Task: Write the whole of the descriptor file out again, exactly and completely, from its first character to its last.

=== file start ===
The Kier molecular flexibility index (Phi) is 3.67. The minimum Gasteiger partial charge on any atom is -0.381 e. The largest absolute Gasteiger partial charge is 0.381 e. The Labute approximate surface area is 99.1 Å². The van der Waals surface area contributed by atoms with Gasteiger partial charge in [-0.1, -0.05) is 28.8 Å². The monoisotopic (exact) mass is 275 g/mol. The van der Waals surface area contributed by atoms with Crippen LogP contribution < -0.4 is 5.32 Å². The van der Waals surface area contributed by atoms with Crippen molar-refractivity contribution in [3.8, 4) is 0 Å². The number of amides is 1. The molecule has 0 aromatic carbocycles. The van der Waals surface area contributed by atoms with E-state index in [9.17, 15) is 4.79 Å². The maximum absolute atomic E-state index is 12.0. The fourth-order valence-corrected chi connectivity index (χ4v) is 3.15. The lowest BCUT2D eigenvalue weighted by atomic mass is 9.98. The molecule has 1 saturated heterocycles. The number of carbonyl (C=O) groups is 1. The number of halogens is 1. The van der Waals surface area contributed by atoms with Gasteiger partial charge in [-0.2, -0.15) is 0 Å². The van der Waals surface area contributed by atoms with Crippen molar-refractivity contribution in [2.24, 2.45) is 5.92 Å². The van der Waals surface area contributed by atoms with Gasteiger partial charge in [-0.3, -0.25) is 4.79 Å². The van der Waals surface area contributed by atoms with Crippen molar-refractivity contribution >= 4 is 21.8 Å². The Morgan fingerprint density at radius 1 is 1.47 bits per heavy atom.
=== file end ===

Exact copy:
The Kier molecular flexibility index (Phi) is 3.67. The minimum Gasteiger partial charge on any atom is -0.381 e. The largest absolute Gasteiger partial charge is 0.381 e. The Labute approximate surface area is 99.1 Å². The van der Waals surface area contributed by atoms with Gasteiger partial charge in [-0.1, -0.05) is 28.8 Å². The monoisotopic (exact) mass is 275 g/mol. The van der Waals surface area contributed by atoms with Crippen LogP contribution < -0.4 is 5.32 Å². The van der Waals surface area contributed by atoms with Crippen molar-refractivity contribution in [3.8, 4) is 0 Å². The number of amides is 1. The molecule has 0 aromatic carbocycles. The van der Waals surface area contributed by atoms with E-state index in [9.17, 15) is 4.79 Å². The maximum absolute atomic E-state index is 12.0. The fourth-order valence-corrected chi connectivity index (χ4v) is 3.15. The lowest BCUT2D eigenvalue weighted by atomic mass is 9.98. The molecule has 1 saturated heterocycles. The number of carbonyl (C=O) groups is 1. The number of halogens is 1. The van der Waals surface area contributed by atoms with Gasteiger partial charge in [-0.2, -0.15) is 0 Å². The van der Waals surface area contributed by atoms with Crippen molar-refractivity contribution in [2.24, 2.45) is 5.92 Å². The van der Waals surface area contributed by atoms with Gasteiger partial charge in [-0.3, -0.25) is 4.79 Å². The van der Waals surface area contributed by atoms with Crippen molar-refractivity contribution >= 4 is 21.8 Å². The Morgan fingerprint density at radius 1 is 1.47 bits per heavy atom.